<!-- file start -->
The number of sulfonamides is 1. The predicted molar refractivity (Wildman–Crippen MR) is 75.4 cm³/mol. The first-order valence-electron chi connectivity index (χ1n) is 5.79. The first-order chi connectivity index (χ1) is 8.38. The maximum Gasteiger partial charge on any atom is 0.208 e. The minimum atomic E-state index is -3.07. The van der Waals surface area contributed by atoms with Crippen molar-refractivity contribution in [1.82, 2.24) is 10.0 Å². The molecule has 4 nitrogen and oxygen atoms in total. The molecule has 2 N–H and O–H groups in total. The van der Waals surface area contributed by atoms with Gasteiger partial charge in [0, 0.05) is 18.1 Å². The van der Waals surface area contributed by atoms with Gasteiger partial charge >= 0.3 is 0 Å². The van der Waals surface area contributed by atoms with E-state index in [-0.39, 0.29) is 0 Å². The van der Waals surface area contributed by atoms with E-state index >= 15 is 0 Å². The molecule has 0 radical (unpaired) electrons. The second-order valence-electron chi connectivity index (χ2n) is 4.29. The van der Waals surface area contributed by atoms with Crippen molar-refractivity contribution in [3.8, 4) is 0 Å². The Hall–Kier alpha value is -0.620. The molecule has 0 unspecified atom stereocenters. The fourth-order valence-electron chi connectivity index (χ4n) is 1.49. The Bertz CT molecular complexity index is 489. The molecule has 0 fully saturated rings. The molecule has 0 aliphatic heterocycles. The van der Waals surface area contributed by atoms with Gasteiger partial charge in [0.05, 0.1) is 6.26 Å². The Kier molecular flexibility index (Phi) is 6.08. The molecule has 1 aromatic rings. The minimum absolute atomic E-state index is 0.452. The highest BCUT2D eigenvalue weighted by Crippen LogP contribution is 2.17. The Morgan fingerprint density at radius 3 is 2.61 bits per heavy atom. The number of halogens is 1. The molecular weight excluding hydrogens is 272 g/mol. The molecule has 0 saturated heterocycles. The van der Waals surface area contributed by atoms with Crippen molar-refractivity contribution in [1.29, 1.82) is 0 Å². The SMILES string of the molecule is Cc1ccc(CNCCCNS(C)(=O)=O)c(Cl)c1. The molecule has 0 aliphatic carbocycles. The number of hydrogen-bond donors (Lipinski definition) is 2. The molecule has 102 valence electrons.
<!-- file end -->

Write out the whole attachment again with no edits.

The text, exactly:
The number of sulfonamides is 1. The predicted molar refractivity (Wildman–Crippen MR) is 75.4 cm³/mol. The first-order valence-electron chi connectivity index (χ1n) is 5.79. The first-order chi connectivity index (χ1) is 8.38. The maximum Gasteiger partial charge on any atom is 0.208 e. The minimum atomic E-state index is -3.07. The van der Waals surface area contributed by atoms with Crippen molar-refractivity contribution in [1.82, 2.24) is 10.0 Å². The molecule has 4 nitrogen and oxygen atoms in total. The molecule has 2 N–H and O–H groups in total. The van der Waals surface area contributed by atoms with Gasteiger partial charge in [0, 0.05) is 18.1 Å². The van der Waals surface area contributed by atoms with Gasteiger partial charge >= 0.3 is 0 Å². The van der Waals surface area contributed by atoms with E-state index in [-0.39, 0.29) is 0 Å². The van der Waals surface area contributed by atoms with E-state index >= 15 is 0 Å². The molecule has 0 radical (unpaired) electrons. The second-order valence-electron chi connectivity index (χ2n) is 4.29. The van der Waals surface area contributed by atoms with Crippen molar-refractivity contribution in [3.8, 4) is 0 Å². The Hall–Kier alpha value is -0.620. The molecule has 0 unspecified atom stereocenters. The fourth-order valence-electron chi connectivity index (χ4n) is 1.49. The Bertz CT molecular complexity index is 489. The molecule has 0 fully saturated rings. The molecule has 0 aliphatic heterocycles. The van der Waals surface area contributed by atoms with Gasteiger partial charge in [0.05, 0.1) is 6.26 Å². The Kier molecular flexibility index (Phi) is 6.08. The molecule has 1 aromatic rings. The minimum absolute atomic E-state index is 0.452. The highest BCUT2D eigenvalue weighted by Crippen LogP contribution is 2.17. The Morgan fingerprint density at radius 3 is 2.61 bits per heavy atom. The number of halogens is 1. The molecular weight excluding hydrogens is 272 g/mol. The molecule has 0 saturated heterocycles. The van der Waals surface area contributed by atoms with Crippen molar-refractivity contribution in [1.29, 1.82) is 0 Å². The SMILES string of the molecule is Cc1ccc(CNCCCNS(C)(=O)=O)c(Cl)c1. The molecule has 0 aliphatic carbocycles. The number of hydrogen-bond donors (Lipinski definition) is 2. The molecule has 102 valence electrons.